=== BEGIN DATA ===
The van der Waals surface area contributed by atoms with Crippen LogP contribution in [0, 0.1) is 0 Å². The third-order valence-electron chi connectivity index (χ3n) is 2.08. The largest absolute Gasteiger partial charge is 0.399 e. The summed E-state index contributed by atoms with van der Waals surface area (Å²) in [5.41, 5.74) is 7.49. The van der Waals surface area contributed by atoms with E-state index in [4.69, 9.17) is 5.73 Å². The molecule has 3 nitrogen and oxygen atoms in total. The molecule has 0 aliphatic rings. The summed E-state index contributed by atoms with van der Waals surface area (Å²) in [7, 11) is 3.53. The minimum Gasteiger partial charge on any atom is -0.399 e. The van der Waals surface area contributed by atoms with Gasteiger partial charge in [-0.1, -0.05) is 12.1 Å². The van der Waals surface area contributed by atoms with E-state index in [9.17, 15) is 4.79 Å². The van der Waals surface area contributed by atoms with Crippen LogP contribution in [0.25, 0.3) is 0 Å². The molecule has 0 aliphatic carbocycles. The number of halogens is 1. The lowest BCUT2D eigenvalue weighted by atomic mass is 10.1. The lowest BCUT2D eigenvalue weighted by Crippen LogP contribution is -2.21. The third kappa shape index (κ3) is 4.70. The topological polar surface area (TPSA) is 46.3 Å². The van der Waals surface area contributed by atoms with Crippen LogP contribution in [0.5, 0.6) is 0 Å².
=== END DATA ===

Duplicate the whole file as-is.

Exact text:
The van der Waals surface area contributed by atoms with Crippen LogP contribution in [0, 0.1) is 0 Å². The third-order valence-electron chi connectivity index (χ3n) is 2.08. The largest absolute Gasteiger partial charge is 0.399 e. The summed E-state index contributed by atoms with van der Waals surface area (Å²) in [5.41, 5.74) is 7.49. The van der Waals surface area contributed by atoms with E-state index in [4.69, 9.17) is 5.73 Å². The molecule has 3 nitrogen and oxygen atoms in total. The molecule has 0 aliphatic rings. The summed E-state index contributed by atoms with van der Waals surface area (Å²) in [7, 11) is 3.53. The minimum Gasteiger partial charge on any atom is -0.399 e. The van der Waals surface area contributed by atoms with Gasteiger partial charge in [-0.1, -0.05) is 12.1 Å². The van der Waals surface area contributed by atoms with E-state index in [9.17, 15) is 4.79 Å². The van der Waals surface area contributed by atoms with Crippen LogP contribution in [0.25, 0.3) is 0 Å². The molecule has 0 aliphatic carbocycles. The number of halogens is 1. The lowest BCUT2D eigenvalue weighted by atomic mass is 10.1. The lowest BCUT2D eigenvalue weighted by Crippen LogP contribution is -2.21. The third kappa shape index (κ3) is 4.70. The topological polar surface area (TPSA) is 46.3 Å². The van der Waals surface area contributed by atoms with Crippen LogP contribution in [0.5, 0.6) is 0 Å².